Emily Martin is an aspiring comedian, and she is smart and talented and funny and a little bit self-absorbed and overly sensitive and messy, and I don’t know how you can’t mostly love her from the moment we see her at an audition.
“This is Holly Hunter at a garage sale!” says Emily as she dons a short wig and launches into someone who sounds exactly like we’d imagine Holly Hunter would sound if she had only 79 cents to spend at a garage sale.
“This is a girl who’s always cold …” (We KNOW that girl, don’t we?)
“This is Kristen Wiig discovering a murder scene …”
“This is an impression of a Vine video of a girl at a Beyonce concert …”
Emily’s great, and it doesn’t matter if the jaded casting team doesn’t get her and is hardly paying attention to her, because if they don’t get it somebody will.
Noël Wells (“Saturday Night Live,” “Master of None”) is the writer, the director and the star of “Mr. Roosevelt,” a small and witty and sweet film about an aspiring comedian in Los Angeles who returns to her college town of Austin, Texas, because her cat is dying, and while she’s there she’ll come to terms with her past and reconsider what she’s doing in the present about her possibilities for the future.
If that sounds like the makings of a perhaps overly familiar type of semi-autobiographical indie film, well, that’s because it IS such a film, but it’s also likable and breezy and very knowing about many things millennial.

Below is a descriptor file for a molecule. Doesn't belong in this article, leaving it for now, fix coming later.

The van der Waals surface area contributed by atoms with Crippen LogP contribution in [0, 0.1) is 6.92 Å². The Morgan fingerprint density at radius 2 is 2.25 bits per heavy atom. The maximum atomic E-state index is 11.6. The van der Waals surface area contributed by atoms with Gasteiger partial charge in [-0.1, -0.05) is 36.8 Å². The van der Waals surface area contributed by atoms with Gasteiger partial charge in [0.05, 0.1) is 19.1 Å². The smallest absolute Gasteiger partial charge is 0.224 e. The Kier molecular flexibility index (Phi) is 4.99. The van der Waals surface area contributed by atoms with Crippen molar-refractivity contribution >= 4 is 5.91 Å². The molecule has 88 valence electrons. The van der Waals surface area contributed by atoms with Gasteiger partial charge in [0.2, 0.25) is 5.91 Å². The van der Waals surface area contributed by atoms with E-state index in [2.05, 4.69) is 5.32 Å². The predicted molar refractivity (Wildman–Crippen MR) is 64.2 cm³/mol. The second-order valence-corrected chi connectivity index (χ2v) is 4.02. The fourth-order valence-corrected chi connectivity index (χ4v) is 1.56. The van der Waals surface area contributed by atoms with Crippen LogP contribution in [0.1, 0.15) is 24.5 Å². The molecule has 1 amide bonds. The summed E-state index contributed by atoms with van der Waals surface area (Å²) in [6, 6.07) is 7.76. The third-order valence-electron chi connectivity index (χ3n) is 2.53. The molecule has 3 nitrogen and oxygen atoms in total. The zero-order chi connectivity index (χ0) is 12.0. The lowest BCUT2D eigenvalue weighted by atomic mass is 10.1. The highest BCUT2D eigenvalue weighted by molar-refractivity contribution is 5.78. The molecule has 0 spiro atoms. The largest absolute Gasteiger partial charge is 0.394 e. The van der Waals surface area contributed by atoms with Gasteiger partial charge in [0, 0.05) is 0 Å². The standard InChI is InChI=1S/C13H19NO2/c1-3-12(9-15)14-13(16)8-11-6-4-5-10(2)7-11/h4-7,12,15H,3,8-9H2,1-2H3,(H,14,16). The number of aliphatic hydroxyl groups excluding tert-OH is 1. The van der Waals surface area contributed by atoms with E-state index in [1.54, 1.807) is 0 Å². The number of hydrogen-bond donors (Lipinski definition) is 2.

Wells is a talent as a storyteller and as a director with a nice visual touch, and as a screen presence. Emily is wonderful. We like spending time with them. (Noel and Emily, I mean.)
Los Angeles. Emily is mid-tryst with a dude (another aspiring comic) who tweets out a joke in an intimate moment, when she gets an urgent message from her ex-boyfriend Eric, back in Austin. Emily’s cat, Mr. Roosevelt, is dying — so she grabs a flight home, just in time to bid farewell to the poor little guy.
That’s also the moment when Eric the ex (Nick Thune) introduces Emily to his girlfriend Celeste (Britt Lower), who not only lives with Eric in the house he formerly shared with Emily, but has become so attached to Mr. Roosevelt the cat that SHE’S the one weeping in the vet’s office.
In the first few days leading up to a memorial service for Mr. Roosevelt, Emily stays with Eric and Celeste, and that’s an even worse idea than it sounds.
Turns out Celeste is pretty much perfect, in that annoying way of someone whose real life isn’t measurably deeper than her Instagram life. (A typical Facebook post from Celeste, who among other things has totally redone the house: “Redoing the pipes. Copper is the new gold.”)
Celeste has also domesticized Eric, who has moved his guitars and amps into the shed and put his music career on hold to pursue a future in real estate, and has even changed his dietary habits (no more gluten!) to please Celeste.
“We’re actually off coffee now,” he tells Emily. “But you know what? I actually have more energy.”
Oh shut up, Eric.
As Emily dips her toes into Austin’s bohemian scene, connecting with laid-back hipsters — some genuine, some as calculated and smug about their lifestyle choices as Celeste and Eric on their most Pinterest-y of days — she makes some really bad choices, and is not always the most likable person in the room. Kudos to Wells the writer for not always taking the easiest dramatic route, and creating scenarios in which she risks the viewer losing some of that affection we have for Emily, who can be a real s— at times.
But mostly Emily is great. She’s gonna do great.
Paladin presents a film written and directed by Noël Wells. No MPAA rating. Running time: 90 minutes. Available on Netflix and on demand, and opens Friday at Facets Cinematheque.